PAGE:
BEIJING (AP) — An employee of the Israeli Embassy in Beijing was attacked on Friday and later hospitalized, the country’s Foreign Ministry said. China did not immediately acknowledge the assault.
It wasn’t immediately clear what sparked the attack, though it comes after Israel had criticized China for its statement that followed Hamas’ unprecedented and deadly incursion into southern Israel last Saturday that sparked the ongoing war between the militant group Hamas, which controls the Gaza Strip, and Israel.
The Foreign Ministry issued a statement to journalists, saying the attack did not happen on the embassy’s grounds. The identity of the employee was not made public and no one immediately claimed responsibility for the attack, which occurred as calls in Muslim nations grew for mass protests after Friday prayers over Israel’s intense bombing campaign in Gaza.
“The employee was transferred to hospital and he is in a stable condition,” the statement said, without giving additional details. It added that Israeli officials were still trying to assess the “background” of what happened in the assault.
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Just before making the announcement, Israel’s Foreign Ministry issued a statement saying that Ambassador Rafi Harpaz had spoken Thursday with the Chinese envoy for the Middle East, Zhai Jun, to express his country’s “deep disappointment” over China’s comments that followed the Hamas incursion.
There was “no clear and unequivocal condemnation of the terrible massacre committed by the terrorist organization Hamas against innocent civilians and the abduction of dozens of them to Gaza,” the statement said. “The Chinese announcements do not contain any element of Israel’s right to defend itself and its citizens, a fundamental right of any sovereign country that was attacked in an unprecedented manner and with cruelty that has no place in human society.”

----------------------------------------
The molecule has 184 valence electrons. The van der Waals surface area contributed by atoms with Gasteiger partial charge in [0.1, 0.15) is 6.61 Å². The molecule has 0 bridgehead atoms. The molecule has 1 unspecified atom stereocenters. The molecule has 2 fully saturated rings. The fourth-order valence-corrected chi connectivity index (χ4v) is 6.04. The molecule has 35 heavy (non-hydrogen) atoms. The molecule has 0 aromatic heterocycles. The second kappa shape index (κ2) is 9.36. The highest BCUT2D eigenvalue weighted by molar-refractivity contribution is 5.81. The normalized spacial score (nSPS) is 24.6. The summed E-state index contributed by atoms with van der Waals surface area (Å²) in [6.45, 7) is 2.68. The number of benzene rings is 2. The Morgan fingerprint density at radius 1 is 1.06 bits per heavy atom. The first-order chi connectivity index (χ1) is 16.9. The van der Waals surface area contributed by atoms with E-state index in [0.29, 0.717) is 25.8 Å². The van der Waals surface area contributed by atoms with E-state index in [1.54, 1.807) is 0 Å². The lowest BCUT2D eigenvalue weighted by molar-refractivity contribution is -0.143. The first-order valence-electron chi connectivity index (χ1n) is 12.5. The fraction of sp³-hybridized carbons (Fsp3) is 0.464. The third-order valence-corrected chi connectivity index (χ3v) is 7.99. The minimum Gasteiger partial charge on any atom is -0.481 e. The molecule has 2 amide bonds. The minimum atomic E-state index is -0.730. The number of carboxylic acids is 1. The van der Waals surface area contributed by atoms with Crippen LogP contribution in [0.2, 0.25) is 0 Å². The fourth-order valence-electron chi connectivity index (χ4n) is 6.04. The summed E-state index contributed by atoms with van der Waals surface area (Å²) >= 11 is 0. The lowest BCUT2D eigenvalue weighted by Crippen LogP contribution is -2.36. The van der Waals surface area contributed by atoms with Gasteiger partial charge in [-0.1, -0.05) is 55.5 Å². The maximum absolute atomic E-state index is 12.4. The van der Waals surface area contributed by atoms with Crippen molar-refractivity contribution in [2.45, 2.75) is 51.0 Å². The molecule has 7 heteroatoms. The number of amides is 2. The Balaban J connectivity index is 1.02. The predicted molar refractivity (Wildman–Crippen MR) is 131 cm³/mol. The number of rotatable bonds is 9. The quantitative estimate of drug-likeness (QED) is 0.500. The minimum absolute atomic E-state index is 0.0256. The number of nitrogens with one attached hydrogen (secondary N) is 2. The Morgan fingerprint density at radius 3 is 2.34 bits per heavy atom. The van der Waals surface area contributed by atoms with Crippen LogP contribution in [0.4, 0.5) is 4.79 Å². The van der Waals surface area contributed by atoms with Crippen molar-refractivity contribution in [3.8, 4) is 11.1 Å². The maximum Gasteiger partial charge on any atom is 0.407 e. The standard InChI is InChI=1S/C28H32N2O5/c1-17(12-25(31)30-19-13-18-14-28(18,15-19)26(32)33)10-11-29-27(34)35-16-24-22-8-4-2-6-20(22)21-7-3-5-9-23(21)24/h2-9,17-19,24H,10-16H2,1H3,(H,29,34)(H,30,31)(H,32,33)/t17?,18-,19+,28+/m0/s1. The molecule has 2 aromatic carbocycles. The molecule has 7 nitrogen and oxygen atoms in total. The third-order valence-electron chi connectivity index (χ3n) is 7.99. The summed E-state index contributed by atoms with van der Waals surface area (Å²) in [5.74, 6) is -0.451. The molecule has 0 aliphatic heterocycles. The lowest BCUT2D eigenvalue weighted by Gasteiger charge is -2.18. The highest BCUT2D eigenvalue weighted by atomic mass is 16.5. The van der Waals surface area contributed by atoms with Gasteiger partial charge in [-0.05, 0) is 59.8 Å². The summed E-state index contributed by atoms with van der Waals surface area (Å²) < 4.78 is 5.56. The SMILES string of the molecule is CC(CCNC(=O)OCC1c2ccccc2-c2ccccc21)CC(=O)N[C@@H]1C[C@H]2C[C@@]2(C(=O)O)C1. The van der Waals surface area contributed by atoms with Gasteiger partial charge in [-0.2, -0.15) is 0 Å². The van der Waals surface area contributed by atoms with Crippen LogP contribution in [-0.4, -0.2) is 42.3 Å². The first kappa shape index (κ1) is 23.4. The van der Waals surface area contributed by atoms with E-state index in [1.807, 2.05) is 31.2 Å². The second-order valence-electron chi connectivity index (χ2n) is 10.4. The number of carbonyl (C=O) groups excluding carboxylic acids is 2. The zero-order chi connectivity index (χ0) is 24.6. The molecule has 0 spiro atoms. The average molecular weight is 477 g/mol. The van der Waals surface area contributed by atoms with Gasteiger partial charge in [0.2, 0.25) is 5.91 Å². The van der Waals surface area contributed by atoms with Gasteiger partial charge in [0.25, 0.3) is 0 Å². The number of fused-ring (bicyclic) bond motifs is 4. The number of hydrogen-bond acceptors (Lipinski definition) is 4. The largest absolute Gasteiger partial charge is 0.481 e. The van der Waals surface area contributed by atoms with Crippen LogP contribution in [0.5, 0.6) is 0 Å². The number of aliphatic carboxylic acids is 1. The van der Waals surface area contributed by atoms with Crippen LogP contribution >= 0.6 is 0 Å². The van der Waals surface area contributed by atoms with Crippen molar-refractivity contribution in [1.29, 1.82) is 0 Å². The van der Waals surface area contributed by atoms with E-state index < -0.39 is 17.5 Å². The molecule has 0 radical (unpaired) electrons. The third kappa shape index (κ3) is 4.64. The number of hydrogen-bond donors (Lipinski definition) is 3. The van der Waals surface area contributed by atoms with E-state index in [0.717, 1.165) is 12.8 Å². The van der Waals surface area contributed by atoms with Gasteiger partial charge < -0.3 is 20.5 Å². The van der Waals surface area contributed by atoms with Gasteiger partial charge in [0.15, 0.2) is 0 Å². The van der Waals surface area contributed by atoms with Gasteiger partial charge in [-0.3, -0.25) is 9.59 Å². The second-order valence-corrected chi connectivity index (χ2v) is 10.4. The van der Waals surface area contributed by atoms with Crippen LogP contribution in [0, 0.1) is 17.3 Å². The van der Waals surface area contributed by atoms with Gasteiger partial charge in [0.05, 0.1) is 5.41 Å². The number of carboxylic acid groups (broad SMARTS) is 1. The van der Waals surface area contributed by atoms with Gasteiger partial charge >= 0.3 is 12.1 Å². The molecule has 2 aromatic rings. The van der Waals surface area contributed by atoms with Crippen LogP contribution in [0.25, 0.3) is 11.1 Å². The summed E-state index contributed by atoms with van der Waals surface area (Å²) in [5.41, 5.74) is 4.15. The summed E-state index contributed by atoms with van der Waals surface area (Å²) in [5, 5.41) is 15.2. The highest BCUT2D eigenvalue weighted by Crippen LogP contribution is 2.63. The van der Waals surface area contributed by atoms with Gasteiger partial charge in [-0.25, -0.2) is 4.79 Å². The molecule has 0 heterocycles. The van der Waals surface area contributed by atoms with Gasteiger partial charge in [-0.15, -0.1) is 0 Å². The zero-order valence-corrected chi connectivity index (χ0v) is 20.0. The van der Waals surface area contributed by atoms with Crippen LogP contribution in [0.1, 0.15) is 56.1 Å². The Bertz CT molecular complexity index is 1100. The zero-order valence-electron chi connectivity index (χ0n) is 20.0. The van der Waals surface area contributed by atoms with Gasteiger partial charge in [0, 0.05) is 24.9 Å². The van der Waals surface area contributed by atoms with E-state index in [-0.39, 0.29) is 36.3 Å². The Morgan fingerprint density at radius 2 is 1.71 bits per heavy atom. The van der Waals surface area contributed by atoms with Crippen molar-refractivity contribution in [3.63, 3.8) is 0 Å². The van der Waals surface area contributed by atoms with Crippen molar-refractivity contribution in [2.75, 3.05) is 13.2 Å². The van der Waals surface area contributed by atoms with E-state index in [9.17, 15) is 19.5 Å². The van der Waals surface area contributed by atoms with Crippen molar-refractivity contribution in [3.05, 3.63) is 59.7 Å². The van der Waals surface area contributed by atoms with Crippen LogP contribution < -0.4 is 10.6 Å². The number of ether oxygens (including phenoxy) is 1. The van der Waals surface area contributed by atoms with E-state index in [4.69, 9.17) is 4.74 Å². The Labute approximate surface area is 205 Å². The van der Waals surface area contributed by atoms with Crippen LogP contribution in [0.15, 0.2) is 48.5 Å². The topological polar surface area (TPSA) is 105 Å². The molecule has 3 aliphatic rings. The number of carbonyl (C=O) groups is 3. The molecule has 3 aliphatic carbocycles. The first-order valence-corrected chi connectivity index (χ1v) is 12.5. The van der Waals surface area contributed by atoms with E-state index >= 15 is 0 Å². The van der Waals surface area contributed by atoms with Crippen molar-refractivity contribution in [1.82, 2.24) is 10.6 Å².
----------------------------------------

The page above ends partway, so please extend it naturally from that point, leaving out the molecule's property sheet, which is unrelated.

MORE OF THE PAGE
An earlier Chinese statement about the meeting described Beijing as being “deeply concerned over the escalation of tensions and violence between Israel and Palestine and saddened by the civilian casualties caused by the conflict.”
“China condemns actions that harm innocent civilians, and calls for an early cease-fire and the end of violence, and resuming talks for peace on the basis of the two-state solution to boost the two peoples’ confidence in achieving peace,” the statement read.
In Beijing, about half-a-dozen plainclothes police were stationed outside the Israeli Embassy in addition to the normal contingent of uniformed officers. A call to the embassy went unanswered on Friday. Some 2 kilometers (1.25 miles) away at the Palestinian Embassy in Beijing, plainclothes officers were also on hand and one was tightening wires on a fence.
While the United States remains Israel’s top ally, China in recent months had tried to reach out to Prime Minister Benjamin Netanyahu’s ultranationalist and ultra-Orthodox government as tensions had risen with Washington over Netanyahu’s planned overhaul of the country’s judiciary, which sparked months of protests.
Since the attack, however, U.S. Secretary of State Antony Blinken and Defense Secretary Lloyd Austin have traveled to Israel, while President Joe Biden also has spoken out about the Hamas attack. America also has sent additional arms to Israel, deployed one aircraft carrier group and plans to send another to discourage a regional escalation as Israel prepares for a possible ground war in Gaza.
Gambrell reported from Jerusalem.